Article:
Asbestos removal looks to boost District 117 centralization

By Gary Scott on October 25, 2018 at 3:16pm

The Jacksonville School District 117 Board of Education is looking at options of potentially utilizing extra space downtown in their recently purchased Central Office building at 211 West State Street for the special education department.

During last week’s monthly board meeting at Jacksonville High School, members of the District 117 Board reviewed an action item to consider seeking bids for asbestos removal at the new Central Office building on the downtown square. Superintendent Steve Ptacek says that, while the Board is sticking to their original plans of simply moving the Central Office to the new space along with having a new board room without many necessary improvements, the Board has found that there is some extra space that could house the district’s special education department currently located at Walnut Court and Clay Court.

Currently, the district’s Special Ed Director, Assistant Special Ed Director, and its entire itinerant staff, including social workers, its Speech Pathologist and Psychologist utilize Walnut and Clay Court as a central office. The Walnut and Clay Court offices do not currently serve any students. Ptacek explains the potential benefits of finding a new home for the Special Education Department on the Downtown square.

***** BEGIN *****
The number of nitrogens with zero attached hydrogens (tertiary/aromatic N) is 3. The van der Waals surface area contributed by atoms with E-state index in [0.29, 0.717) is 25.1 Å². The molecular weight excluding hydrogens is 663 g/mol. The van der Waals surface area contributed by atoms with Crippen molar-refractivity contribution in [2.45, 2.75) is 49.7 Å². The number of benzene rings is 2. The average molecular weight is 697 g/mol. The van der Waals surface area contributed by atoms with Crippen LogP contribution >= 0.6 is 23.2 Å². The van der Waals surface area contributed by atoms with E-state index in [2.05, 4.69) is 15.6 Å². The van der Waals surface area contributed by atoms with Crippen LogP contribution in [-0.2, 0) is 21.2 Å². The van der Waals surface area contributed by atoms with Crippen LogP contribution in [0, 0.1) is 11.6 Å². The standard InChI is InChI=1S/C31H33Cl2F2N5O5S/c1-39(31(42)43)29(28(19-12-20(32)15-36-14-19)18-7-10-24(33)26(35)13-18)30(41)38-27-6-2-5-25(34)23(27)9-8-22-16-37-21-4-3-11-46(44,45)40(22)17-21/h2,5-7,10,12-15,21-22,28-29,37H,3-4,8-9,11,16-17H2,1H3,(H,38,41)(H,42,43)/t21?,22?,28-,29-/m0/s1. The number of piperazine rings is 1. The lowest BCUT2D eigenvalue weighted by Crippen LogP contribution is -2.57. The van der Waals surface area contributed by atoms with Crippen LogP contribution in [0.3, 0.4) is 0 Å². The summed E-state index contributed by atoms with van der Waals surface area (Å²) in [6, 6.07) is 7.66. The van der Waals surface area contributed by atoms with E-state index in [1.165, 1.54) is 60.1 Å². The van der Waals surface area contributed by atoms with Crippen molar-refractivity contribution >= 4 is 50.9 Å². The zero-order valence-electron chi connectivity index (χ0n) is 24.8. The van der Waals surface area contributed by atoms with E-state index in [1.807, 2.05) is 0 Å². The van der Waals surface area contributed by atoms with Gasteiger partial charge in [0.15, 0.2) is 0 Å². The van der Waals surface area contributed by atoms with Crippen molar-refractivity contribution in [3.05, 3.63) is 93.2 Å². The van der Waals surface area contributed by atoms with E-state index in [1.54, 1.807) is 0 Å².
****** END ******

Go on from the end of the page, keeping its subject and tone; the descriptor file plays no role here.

“We want to look into seeing how much it would be to turn the rest of the Central Office into the home for our Special Education Department, which would get them more centralized into the rest of the Central Office and I think find them in a much better location for those individuals to work at. It would also put more bodies up on the square, which I think it’s a benefit for the local restaurants and businesses to have more bodies on the square versus Walnut Court and Clay Court. So we’re seeking bids on what it would do to remove the asbestos and then do the renovations to the walls and flooring to get that into an office space for our Special Education Department.”

Ptacek says the district is fortunate to have found this cost-effective way to unite district personnel.

“The architect said that for the necessary items to get done to move in that office could be right around $140,000. We bought the central office for $200,000 from the state. Equivalent buildings that we were considering for a new central office space were at least $1,200,000 for the upgrade and renovation costs. Even if we were to do this, we are getting more than we originally planned. With some other renovations – getting the board room in there, for example – we’re still going to stay under the $400,000 cost, which is much cheaper than any other option. For the taxpayers, this was all being done as an opportunity to turn the old central office into the Early Years Center, which is getting substantially increasing amounts of state funding yearly.”

One estimate of potential cost the district received for the asbestos removal came to $143-thousand dollars, but that price is not a final guaranteed project cost. When a bid is approved for the asbestos removal, payment for the project will likely be accessed from the district’s Operations and Maintenance fund.